neck

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neck

 [nek]
1. the constricted part connecting the head with the trunk of the body.
2. the constricted part of an organ or other structure; called also cervix and collum.
anatomic neck of humerus the constriction of the humerus just below its proximal articular surface.
bladder neck a constricted portion of the urinary bladder where its inferolateral surfaces meet at the opening of the urethra.
neck of femur the heavy column of bone connecting the head of the femur and the shaft.
Madelung's neck diffuse symmetrical lipomas of the neck.
neck of spermatozoon a short portion of the tail of a spermatozoon immediately posterior to the head, aterior to the middle piece. See illustration at spermatozoon.
surgical neck of humerus the constricted part of the humerus just below the tuberosities.
neck of tooth the narrowed part of a tooth between the crown and the root; called also cervix dentis and collum dentis.
uterine neck (neck of uterus) cervix uteri.
webbed neck a thick skin fold on the side of the neck, from the mastoid region to the acromion. Called also pterygium colli.
wry neck torticollis.

neck

(nek), [TA]
1. Part of body by which the head is connected to the trunk, it extends from the base of the cranium to the top of the shoulders.
2. In anatomy, any constricted portion having a fancied resemblance to the neck of an animal.
3. The germinative portion of an adult tapeworm, that develops the segments or proglottids; the region of cestode segmentation behind the scolex.
Synonym(s): cervix (1) [TA], collum
[A.S. hnecca]

neck

(nek)
1. cervix or collum; the constricted part connecting the head and trunk.
2. the constricted part of an organ or other structure.

anatomical neck of humerus  a constriction of the humerus just below its proximal articular surface.
bladder neck  a constricted portion of the urinary bladder, formed by the meeting of its inferolateral surfaces proximal to the opening of the urethra.
neck of femur  the heavy column of bone connecting the head of the femur and the shaft.
Madelung's neck  diffuse symmetrical lipomas of the neck.
surgical neck of humerus  the constricted part of the humerus just below the tuberosities.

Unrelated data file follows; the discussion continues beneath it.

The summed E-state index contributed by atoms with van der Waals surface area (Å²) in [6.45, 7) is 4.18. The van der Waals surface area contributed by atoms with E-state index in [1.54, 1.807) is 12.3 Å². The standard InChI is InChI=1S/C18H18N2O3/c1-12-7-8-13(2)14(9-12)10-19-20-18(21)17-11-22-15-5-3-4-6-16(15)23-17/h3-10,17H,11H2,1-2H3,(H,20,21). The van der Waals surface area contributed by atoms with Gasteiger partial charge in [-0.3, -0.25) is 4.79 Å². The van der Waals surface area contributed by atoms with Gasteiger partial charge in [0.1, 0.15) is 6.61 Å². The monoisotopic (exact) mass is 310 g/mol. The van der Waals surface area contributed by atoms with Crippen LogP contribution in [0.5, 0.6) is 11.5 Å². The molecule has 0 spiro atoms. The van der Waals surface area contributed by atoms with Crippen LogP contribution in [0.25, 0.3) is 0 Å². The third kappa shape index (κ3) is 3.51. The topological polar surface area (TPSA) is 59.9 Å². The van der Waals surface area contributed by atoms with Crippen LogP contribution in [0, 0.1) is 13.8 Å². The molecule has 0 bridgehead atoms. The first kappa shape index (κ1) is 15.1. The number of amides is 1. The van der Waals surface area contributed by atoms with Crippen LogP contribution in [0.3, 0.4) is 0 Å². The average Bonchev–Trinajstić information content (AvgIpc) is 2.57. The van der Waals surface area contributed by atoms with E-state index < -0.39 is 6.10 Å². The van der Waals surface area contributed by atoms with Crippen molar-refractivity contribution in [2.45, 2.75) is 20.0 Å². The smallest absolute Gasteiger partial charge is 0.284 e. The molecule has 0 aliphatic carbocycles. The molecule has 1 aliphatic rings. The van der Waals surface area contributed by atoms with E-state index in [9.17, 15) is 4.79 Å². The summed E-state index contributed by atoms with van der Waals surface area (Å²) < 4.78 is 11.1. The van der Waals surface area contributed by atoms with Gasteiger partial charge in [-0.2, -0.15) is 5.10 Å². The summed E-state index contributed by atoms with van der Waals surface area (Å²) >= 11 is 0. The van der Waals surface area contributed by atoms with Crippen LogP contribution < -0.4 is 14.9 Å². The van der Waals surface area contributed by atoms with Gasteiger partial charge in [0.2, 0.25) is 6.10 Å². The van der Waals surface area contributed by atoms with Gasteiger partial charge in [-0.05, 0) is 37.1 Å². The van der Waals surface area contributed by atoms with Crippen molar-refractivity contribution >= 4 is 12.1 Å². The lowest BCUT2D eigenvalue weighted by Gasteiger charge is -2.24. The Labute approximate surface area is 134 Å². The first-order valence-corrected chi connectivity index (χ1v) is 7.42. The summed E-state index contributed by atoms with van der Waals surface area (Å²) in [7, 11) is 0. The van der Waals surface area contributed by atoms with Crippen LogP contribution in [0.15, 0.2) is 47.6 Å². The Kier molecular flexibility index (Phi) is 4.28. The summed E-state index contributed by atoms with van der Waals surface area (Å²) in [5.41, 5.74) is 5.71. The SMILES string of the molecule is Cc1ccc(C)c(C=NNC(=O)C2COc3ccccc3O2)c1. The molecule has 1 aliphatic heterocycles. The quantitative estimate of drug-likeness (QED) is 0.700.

neck of tooth  the narrowed part of a tooth between the crown and the root.
uterine neck , neck of uterus cervix uteri.
webbed neck  pterygium colli.
wry neck  torticollis.

neck

(nĕk)
n.
1. The part of the body joining the head to the shoulders or trunk.
2. A narrow or constricted part of a structure, as of a bone or an organ, that joins its parts; a cervix.
3. The part of a tooth between the crown and the root.

neck

Etymology: AS, hnecca
a constricted section, such as the part of the body that connects the head with the trunk. Other such constrictions are the neck of the humerus and the neck of the uterus.
enlarge picture
Neck structures

neck

Anatomy
The cervical region of the body between the head and thorax.

Medspeak
Any constricted part of an elongated structure, as in the neck of an organ (e.g., uterine cervix).

neck

Medtalk Any constricted part of an elongated structure–eg, neck of an organ–eg, uterine cervix. See Bottleneck, Bull neck, Frog neck, Genetic bottleneck, Gooseneck, Microscopist's neck, Swan neck, Webbed neck, Wryneck.

neck

(nek)
1. Part of body by which the head is connected to the trunk: it extends from the base of the cranium to the top of the shoulders.
2. In anatomy, any constricted portion having a supposed resemblance to the neck of an animal.
3. The germinative portion of an adult tapeworm that develops the segments or proglottids; the region of cestode segmentation behind the scolex.
Synonym(s): cervix (1) [TA] , collum.

neck

(nek)
Enlarge picture
LATERAL ASPECT OF THE NECK
1. The part of the body between the head and shoulders. See: illustration; muscle for illus.
2. The constricted portion of an organ, or that resembling a neck.
3. The region between the crown and the root of a tooth.

neck of the femur

The heavy column of bone that connects the head of the femur to the shaft.

Madelung neck

Madelung disease.

neck of the mandible

The constricted area below the articular condyle; the area of attachment for the articular capsule and the lateral pterygoid muscle.

surgical neck of the humerus

The segment of the shaft of the humerus just distal to the greater and lesser tubercles. It is a region prone to fractures.

neck of the tooth

The constricted area that connects the crown of a tooth to the root of a tooth.

neck of the uterus

Cervix uteri.

webbed neck

A broad neck as seen anteriorly or posteriorly. The breadth is due to a fold of skin that extends from the clavicle to the head. Webbed neck is present in Turner's syndrome.

wry neck

Torticollis.

neck

Any narrowing or constriction in a body or part. A cervix.

neck

(nek)
1. [TA] Part of body by which head is connected to trunk; extends from cranial base to top of the shoulders.
2. In anatomy, any constricted portion having a fancied resemblance to the neck of an animal.
Synonym(s): cervix (1) [TA] .

neck

a constricted portion, such as the part connecting the head and trunk of the body, or the constricted part of an organ, as of the uterus (cervix uteri) or other structure.

neck band
a band worn around the neck of a dairy cow, attached to which is a name or number plate or plaque.
neck chain